Could a computer game help you cut down on sugar?

Cloud a computer game

Cloud a computer game

Recent reports have suggested that people in the United States eat too much sugar, which can make them overweight and expose them to various health conditions. Yet an experimental computer game could help people curtail their sweet cravings, new research suggests.
Some records indicate the people in the U.S. consume, on average, about 57 pounds (almost 26 kilograms) of added sugar per person per year.
This is significantly more than the quantity indicated as safe in official guidelines, such as those issued by the American Heart Association(AHA), which state that adults should have no more than approximately 6 teaspoons of sugar per day, for women, and no more than around 9 teaspoons of sugar per day, for men.
Overconsumption of foods that are high in sugars, and especially added sugars — such as candy, cookies, and cakes — may contribute to obesity-related health problems and, according to some studies, may increase the risk of certain forms of cancer.
Considering the potential ill effects of consuming too much added sugar, a team from Drexel University’s College of Arts and Sciences, in Philadelphia, PA, wanted to find a new approach to getting people to avoid processed foods rich in sugar.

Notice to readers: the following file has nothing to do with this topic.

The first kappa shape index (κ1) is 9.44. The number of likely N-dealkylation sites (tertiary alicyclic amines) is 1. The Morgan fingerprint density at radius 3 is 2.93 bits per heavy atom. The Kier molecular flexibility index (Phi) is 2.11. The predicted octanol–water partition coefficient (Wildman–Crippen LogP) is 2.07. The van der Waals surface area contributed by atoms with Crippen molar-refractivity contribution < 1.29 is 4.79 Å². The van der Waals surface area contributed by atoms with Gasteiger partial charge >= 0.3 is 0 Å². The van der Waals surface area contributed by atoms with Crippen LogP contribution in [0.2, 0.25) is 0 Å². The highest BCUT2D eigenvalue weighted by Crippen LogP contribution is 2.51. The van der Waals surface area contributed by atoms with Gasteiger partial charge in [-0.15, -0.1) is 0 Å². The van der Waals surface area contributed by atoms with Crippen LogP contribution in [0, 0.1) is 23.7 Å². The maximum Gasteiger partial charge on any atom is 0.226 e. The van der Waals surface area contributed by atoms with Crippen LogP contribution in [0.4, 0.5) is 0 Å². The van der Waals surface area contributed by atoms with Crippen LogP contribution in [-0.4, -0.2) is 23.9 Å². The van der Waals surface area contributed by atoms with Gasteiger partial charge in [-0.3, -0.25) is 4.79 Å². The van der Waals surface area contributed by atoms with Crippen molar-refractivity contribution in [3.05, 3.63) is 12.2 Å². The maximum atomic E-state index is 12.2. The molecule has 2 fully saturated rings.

For this purpose, the team — led by Evan Forman, Ph.D. — developed a “brain-training” computer game aimed at teaching individuals to reach less often for sweets and more often for more nutritious foods, such as fruits and vegetables.
“Added sugar is one of the biggest culprits of excess calories and is also associated with several health risks, including cancer. For these reasons, eliminating added sugar from a person’s diet results in weight loss and reduced risk of disease,” explains Forman.
A game that promotes healthful eating
Forman notes that “Cognitive, or brain-training, games have been used to help people reduce unhealthy habits like smoking,” and adds, “We were also seeing positive results from labs using computer training programs.”

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